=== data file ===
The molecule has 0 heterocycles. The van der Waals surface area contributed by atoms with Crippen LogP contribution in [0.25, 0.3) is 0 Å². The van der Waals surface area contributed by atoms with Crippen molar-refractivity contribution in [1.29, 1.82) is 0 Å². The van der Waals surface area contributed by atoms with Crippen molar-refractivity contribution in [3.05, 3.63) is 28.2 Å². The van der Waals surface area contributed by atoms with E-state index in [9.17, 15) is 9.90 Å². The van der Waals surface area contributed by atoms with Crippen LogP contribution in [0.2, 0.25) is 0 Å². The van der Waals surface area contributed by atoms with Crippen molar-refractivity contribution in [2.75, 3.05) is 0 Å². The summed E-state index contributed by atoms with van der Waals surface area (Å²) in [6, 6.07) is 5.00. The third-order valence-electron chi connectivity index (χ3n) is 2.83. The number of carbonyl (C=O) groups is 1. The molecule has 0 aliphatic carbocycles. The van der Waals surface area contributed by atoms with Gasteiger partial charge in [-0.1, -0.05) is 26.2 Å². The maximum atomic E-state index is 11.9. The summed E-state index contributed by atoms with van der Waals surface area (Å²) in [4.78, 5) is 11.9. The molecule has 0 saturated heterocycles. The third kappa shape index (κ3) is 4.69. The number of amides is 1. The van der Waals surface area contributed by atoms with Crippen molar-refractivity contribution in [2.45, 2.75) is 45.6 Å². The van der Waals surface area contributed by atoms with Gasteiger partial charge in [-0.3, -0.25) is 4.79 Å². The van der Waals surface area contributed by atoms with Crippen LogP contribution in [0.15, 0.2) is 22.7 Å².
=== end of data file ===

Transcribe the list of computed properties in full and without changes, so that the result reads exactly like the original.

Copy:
The molecule has 0 heterocycles. The van der Waals surface area contributed by atoms with Crippen LogP contribution in [0.25, 0.3) is 0 Å². The van der Waals surface area contributed by atoms with Crippen molar-refractivity contribution in [1.29, 1.82) is 0 Å². The van der Waals surface area contributed by atoms with Crippen molar-refractivity contribution in [3.05, 3.63) is 28.2 Å². The van der Waals surface area contributed by atoms with E-state index in [9.17, 15) is 9.90 Å². The van der Waals surface area contributed by atoms with Crippen LogP contribution in [0.2, 0.25) is 0 Å². The van der Waals surface area contributed by atoms with Crippen molar-refractivity contribution in [2.75, 3.05) is 0 Å². The summed E-state index contributed by atoms with van der Waals surface area (Å²) in [6, 6.07) is 5.00. The third-order valence-electron chi connectivity index (χ3n) is 2.83. The number of carbonyl (C=O) groups is 1. The molecule has 0 aliphatic carbocycles. The van der Waals surface area contributed by atoms with Gasteiger partial charge in [-0.1, -0.05) is 26.2 Å². The maximum atomic E-state index is 11.9. The summed E-state index contributed by atoms with van der Waals surface area (Å²) in [4.78, 5) is 11.9. The molecule has 0 saturated heterocycles. The third kappa shape index (κ3) is 4.69. The number of amides is 1. The van der Waals surface area contributed by atoms with Crippen molar-refractivity contribution in [2.45, 2.75) is 45.6 Å². The van der Waals surface area contributed by atoms with Gasteiger partial charge in [-0.3, -0.25) is 4.79 Å². The van der Waals surface area contributed by atoms with Crippen LogP contribution in [0.15, 0.2) is 22.7 Å².